Wear the Square needs leadership, organization
Published: Tuesday, February 5, 2013
Updated: Tuesday, February 5, 2013 01:02
If the “Wear the Square” campaign wanted to send a clear message to Oregon State University President Ed Ray and the Oregon legislature that students are upset about tuition increases and won’t take it any longer, they failed.
If they wanted to reassure administrators and elected officials that the student body at the state’s land-grant university is apathetic and willing to accept the status quo, they succeeded beyond the wildest expectations of the big wigs on the sixth floor of Kerr.
I’m sorry, but 45 students — many of them graduate students who admitted while speaking to the crowd they don’t even pay tuition — do not inspire the sort of broad consensus that an issue as unifying as ending tuition increases should. It was a pathetic showing, and all the chants, shouting and holding signs couldn’t change the fact the rally was mostly ignored by the students passing through the MU quad.
This rally exposed what from the beginning has appeared to be a haphazard, poorly planned afterthought of a political movement. What should be an easy sell — the fact tuition has skyrocketed the last 10 years and something needs to be done — has instead garnered little enthusiasm from the student body. This is due to unclear goals and intentions, unorganized leadership and a lack of reaching out to any potential constituencies.
First, this movement needs to define clearly what it wants. Movements exist because they want to achieve goals. Movements do not exist — and certainly do not achieve — because people think it may be fun or look good on a resume later. A movement for the sake of a movement is a waste of time and air.
Wear the Square could say it wants a tuition freeze. It could say it would like to limit tuition increases to 3 percent. It could say it would like to burn down Kerr Administration. But until it defines what exactly it wants, instead of complaining about a problem we all know exists, it will not achieve anything.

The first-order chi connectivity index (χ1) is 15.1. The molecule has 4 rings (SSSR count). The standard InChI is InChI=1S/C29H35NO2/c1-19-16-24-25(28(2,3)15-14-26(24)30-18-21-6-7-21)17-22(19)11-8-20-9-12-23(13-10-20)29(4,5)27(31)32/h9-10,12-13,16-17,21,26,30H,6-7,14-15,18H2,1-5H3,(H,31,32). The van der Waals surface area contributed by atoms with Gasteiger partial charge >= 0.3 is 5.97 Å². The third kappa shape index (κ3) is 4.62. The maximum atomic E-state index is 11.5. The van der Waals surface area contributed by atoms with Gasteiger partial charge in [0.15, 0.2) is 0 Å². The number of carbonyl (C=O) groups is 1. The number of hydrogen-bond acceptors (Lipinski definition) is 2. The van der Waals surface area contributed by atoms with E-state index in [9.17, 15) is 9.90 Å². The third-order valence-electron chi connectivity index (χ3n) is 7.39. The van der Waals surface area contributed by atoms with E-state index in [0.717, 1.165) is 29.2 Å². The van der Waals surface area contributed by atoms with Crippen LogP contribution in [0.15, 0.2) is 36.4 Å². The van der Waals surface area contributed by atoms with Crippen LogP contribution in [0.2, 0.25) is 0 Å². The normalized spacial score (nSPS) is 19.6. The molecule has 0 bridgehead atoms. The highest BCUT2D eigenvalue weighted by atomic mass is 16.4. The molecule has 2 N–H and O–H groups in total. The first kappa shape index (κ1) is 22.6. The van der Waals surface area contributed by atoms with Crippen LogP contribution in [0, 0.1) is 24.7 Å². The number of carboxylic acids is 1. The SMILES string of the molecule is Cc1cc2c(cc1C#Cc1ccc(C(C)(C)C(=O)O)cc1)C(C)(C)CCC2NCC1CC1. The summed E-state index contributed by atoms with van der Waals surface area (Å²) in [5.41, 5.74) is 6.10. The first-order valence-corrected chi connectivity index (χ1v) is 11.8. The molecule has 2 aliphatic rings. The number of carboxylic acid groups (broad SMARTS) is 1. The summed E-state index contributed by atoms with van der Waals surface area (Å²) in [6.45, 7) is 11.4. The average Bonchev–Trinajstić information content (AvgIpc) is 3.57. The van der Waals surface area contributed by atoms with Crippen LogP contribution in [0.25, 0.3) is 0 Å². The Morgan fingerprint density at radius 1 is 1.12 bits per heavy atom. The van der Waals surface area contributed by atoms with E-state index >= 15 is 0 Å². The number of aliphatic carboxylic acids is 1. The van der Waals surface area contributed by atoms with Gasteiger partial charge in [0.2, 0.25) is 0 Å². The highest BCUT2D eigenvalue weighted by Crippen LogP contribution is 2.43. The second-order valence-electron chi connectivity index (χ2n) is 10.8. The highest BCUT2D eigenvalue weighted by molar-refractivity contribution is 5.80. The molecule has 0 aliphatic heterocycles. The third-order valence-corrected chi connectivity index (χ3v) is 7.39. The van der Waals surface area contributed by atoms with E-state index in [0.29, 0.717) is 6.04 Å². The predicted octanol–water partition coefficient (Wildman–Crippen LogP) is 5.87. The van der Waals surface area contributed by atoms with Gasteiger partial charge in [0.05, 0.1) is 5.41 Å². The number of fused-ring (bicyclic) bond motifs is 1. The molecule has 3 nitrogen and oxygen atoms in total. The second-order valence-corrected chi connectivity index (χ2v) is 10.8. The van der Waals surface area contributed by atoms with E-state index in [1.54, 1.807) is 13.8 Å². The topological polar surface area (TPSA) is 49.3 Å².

Second, this movement needs leadership and organization. We as an editorial board here at the Barometer originally endorsed this campaign because we were excited about the potential of student leaders doing something about the absurd cost of tuition. What I have seen, though, is a couple of students handing out pieces of red felt in the quad, a website that only recently came online, a Facebook page and a student body that still doesn’t talk or care about wearing the square. The leaders of the movement need to be the ones organizing and defining the goals. You can still build a consensus and have goals and an intended direction. Without them, this movement will be as inconsequential as the rally that occurred in the quad yesterday.
Third, this movement needs to sell its goals to the people and get them on their side. Just because 393 people say they are going to come on the Facebook event page doesn’t mean they will show up in reality. Without students and others invested in the movement, no one is going to care or come.
Those organizing the campaign need to make the times and whereabouts of their meetings known. This movement needs to move beyond the bubble of ASOSU and become part of the broader campus. Organize meetings that include everyone.
Pitches need to be made in classrooms and cultural centers, in fraternity houses and to the people eating lunch in the Memorial Union. Until a broad spectrum of people come together, all the red felt squares in the world aren’t going to mean anything.
The most upsetting thing about seeing only 45 people show up to a rally against tuition increases is how important stopping the rapidly inflating cost of tuition is. Tuition is too damn high and no one is doing anything about it, neither administrators nor legislators.
“Tuition increases is going to make it more difficult to pay for food and rent,” said Sage Barnard, a sophomore in environmental studies. “If tuition increases, I’m going to have to stop buying food and I’m probably going to have to stop buying textbooks.”
And it is exactly because of people like Barnard that this movement needs to succeed. When you have a woman who is taking 17 credits a term to graduate as soon as possible and working a part time job to pay for school having to make the frightening choice of whether to feed herself or pay for an education, you know something has to change.
And so I challenge the leaders of Wear the Square to work harder, organize better and get the message out. Because 45 people shouting and holding signs in the quad won’t amount to anything.
Don Iler is a senior in history. The opinions expressed in his columns do not necessarily represent those of The Daily Barometer staff. Iler can be reached at email@example.com on Twitter @doniler.